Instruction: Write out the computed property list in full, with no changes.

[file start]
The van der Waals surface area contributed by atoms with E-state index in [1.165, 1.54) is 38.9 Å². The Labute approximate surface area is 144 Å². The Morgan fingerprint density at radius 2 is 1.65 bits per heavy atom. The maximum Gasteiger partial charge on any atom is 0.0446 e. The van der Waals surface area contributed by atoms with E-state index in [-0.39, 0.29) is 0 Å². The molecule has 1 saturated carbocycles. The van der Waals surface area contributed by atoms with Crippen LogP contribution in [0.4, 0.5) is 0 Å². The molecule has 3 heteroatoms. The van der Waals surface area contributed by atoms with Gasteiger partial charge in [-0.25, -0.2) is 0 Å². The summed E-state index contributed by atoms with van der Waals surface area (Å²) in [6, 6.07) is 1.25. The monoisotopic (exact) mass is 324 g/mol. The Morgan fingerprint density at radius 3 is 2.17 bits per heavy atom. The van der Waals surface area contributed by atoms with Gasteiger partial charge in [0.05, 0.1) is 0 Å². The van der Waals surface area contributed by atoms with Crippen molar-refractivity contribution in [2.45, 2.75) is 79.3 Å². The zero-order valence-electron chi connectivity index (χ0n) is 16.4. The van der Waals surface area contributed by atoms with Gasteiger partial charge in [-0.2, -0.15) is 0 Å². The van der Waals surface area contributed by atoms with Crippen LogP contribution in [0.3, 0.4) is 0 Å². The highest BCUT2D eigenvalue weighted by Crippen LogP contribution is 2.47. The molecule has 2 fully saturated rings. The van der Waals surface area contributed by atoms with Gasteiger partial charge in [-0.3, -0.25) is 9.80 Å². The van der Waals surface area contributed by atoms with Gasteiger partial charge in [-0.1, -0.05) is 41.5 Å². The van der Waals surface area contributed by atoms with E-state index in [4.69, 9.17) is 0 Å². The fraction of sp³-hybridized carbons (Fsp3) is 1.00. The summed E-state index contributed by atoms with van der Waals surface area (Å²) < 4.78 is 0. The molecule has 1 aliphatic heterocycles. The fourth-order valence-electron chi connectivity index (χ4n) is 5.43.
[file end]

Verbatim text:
The van der Waals surface area contributed by atoms with E-state index in [1.165, 1.54) is 38.9 Å². The Labute approximate surface area is 144 Å². The Morgan fingerprint density at radius 2 is 1.65 bits per heavy atom. The maximum Gasteiger partial charge on any atom is 0.0446 e. The van der Waals surface area contributed by atoms with E-state index in [-0.39, 0.29) is 0 Å². The molecule has 1 saturated carbocycles. The van der Waals surface area contributed by atoms with Crippen LogP contribution in [0.4, 0.5) is 0 Å². The molecule has 3 heteroatoms. The van der Waals surface area contributed by atoms with Gasteiger partial charge in [-0.25, -0.2) is 0 Å². The summed E-state index contributed by atoms with van der Waals surface area (Å²) in [6, 6.07) is 1.25. The monoisotopic (exact) mass is 324 g/mol. The Morgan fingerprint density at radius 3 is 2.17 bits per heavy atom. The van der Waals surface area contributed by atoms with Gasteiger partial charge in [0.05, 0.1) is 0 Å². The van der Waals surface area contributed by atoms with Crippen molar-refractivity contribution in [2.45, 2.75) is 79.3 Å². The zero-order valence-electron chi connectivity index (χ0n) is 16.4. The van der Waals surface area contributed by atoms with Gasteiger partial charge in [-0.2, -0.15) is 0 Å². The van der Waals surface area contributed by atoms with Crippen LogP contribution in [0.3, 0.4) is 0 Å². The highest BCUT2D eigenvalue weighted by Crippen LogP contribution is 2.47. The molecule has 2 fully saturated rings. The van der Waals surface area contributed by atoms with Gasteiger partial charge in [-0.3, -0.25) is 9.80 Å². The van der Waals surface area contributed by atoms with Gasteiger partial charge in [-0.1, -0.05) is 41.5 Å². The van der Waals surface area contributed by atoms with E-state index in [4.69, 9.17) is 0 Å². The fraction of sp³-hybridized carbons (Fsp3) is 1.00. The summed E-state index contributed by atoms with van der Waals surface area (Å²) < 4.78 is 0. The molecule has 1 aliphatic heterocycles. The fourth-order valence-electron chi connectivity index (χ4n) is 5.43.